Thursday, November 8, 2012

Skeletal Remains - Beyond the Flesh (2012)

I should post up front that I've got an enormous bias for the brand of old school death metal Californians' Skeletal Remains pursue, with a large dusting of Floridian and Dutch influences that were important to me in my earliest teens when the genre had begun to branch away from thrash and become its own thing. Not only was the emergent genre so fresh, formidable and menacing at the time, but it was not shy on musicality, a plot point that is often lost upon the drudging derivatives rehashing all the old riffs with little ambition, or the endless pummeling present in the 'you mad bro?' niche of soulless brutality so prevalent over the course. So if that's your thing, and you're not so much into the older school sounds (at least of this variety), Beyond the Flesh might hold a more limited appeal, and I also won't be asking you to prom.

That said, if records like Consuming Impulse, Testimony of the Ancients, Cause of Death, Leprosy, Spiritual Healing, Considered Dead, Slumber of Sullen Eyes and The Ten Commandments are numbered among your personal favorites, then you'll instantly hook into what Skeletal Remains have successfully put together here. The vocals are straight up ghastly growls in a Martin Van Drunen style, with a bit of grisly excess redolent of John Tardy which renders them even more gruesome. The riffs are saturated with both steadier, morbid grooves and clinical death/thrash picking sequences which hearken back to the earlier Pestilence debut as well as Death's transition from 1987-89. Instead of just bland streams of muted notes, the progressions here actually feel dark and creepy ("Carrion Death"), reviving those reactions I once had to the band's influences. The production of the rhythm guitars to have a punchy but sodden aesthetic to it that reminded me of the Morrisound genre recordings of the earlier 90s, but this is counteracted by the well plotted lead work and melodies that constantly elevate the compositions above the level of just exhausted libations to death metal antiquity. Bass lines are copious, thickly embedded against the drums but often given a chance to wander away from the guitar passages and earn a paycheck unto themselves.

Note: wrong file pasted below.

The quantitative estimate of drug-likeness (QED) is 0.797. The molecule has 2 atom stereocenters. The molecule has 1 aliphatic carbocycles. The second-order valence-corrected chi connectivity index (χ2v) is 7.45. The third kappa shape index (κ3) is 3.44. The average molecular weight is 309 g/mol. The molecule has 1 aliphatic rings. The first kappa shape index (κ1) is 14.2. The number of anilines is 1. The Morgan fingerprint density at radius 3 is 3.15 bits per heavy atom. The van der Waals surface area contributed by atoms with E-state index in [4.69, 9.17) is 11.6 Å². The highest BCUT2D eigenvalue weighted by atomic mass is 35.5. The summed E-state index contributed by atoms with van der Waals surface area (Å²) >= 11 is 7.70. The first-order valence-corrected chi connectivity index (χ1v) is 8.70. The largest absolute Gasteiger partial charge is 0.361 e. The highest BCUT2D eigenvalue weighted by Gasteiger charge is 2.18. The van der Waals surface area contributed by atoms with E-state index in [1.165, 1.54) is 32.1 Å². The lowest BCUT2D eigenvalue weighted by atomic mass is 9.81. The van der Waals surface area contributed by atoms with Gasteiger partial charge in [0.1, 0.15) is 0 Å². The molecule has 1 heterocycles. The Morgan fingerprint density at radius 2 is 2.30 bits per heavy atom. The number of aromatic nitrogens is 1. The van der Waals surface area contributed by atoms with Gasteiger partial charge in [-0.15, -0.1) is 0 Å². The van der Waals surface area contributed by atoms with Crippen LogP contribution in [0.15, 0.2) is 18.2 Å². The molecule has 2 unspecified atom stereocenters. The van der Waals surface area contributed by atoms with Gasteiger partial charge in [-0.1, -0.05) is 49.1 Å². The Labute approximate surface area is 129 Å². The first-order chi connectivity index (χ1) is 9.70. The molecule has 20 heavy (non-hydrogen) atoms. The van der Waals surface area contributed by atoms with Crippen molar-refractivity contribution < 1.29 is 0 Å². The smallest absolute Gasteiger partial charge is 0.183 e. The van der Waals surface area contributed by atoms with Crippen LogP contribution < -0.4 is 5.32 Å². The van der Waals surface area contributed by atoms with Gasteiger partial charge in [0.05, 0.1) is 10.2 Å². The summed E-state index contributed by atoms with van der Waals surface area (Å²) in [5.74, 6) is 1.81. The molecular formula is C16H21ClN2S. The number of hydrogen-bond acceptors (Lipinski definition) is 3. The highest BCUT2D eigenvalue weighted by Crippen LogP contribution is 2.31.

The drums are definitely simpler than what you'll hear in most modern tech/death, but he does a good job adding more fills to the efficient performance you'd have expected from Marco Foddis or Bill Andrews in 1988. Remember, this niche wasn't once all about double bass athletics or blasting away into boredom, but Beyond the Flesh is rhythmically overall a margin more contemporary than its forebears. Most importantly, this record delivers a great deal of variation from uptempo, swaggering force to more precision, surgical styled mute harmonies and other techniques that give the album an appropriately callous and inhuman feel to them. I won't promise that Skeletal Remains don't ride their influences a little too hard here, and they make no secret of what they're trying to achieve (their demo had a solid cover of "Chronic Infection" from Consuing Impulse, and this LP version of this debut delivers one for Gorguts "Disincarnated"). But by virtue of the fact that, to so many bands out there, a retrospective approach to death metal means 'Sweden 2.0' or a cavernous, reverb-soaked guttural colostomy, Beyond the Flesh feels somewhat like a fresh and practiced repurposing of a damn fine age to be into extreme metal.

Verdict: Win [8/10]

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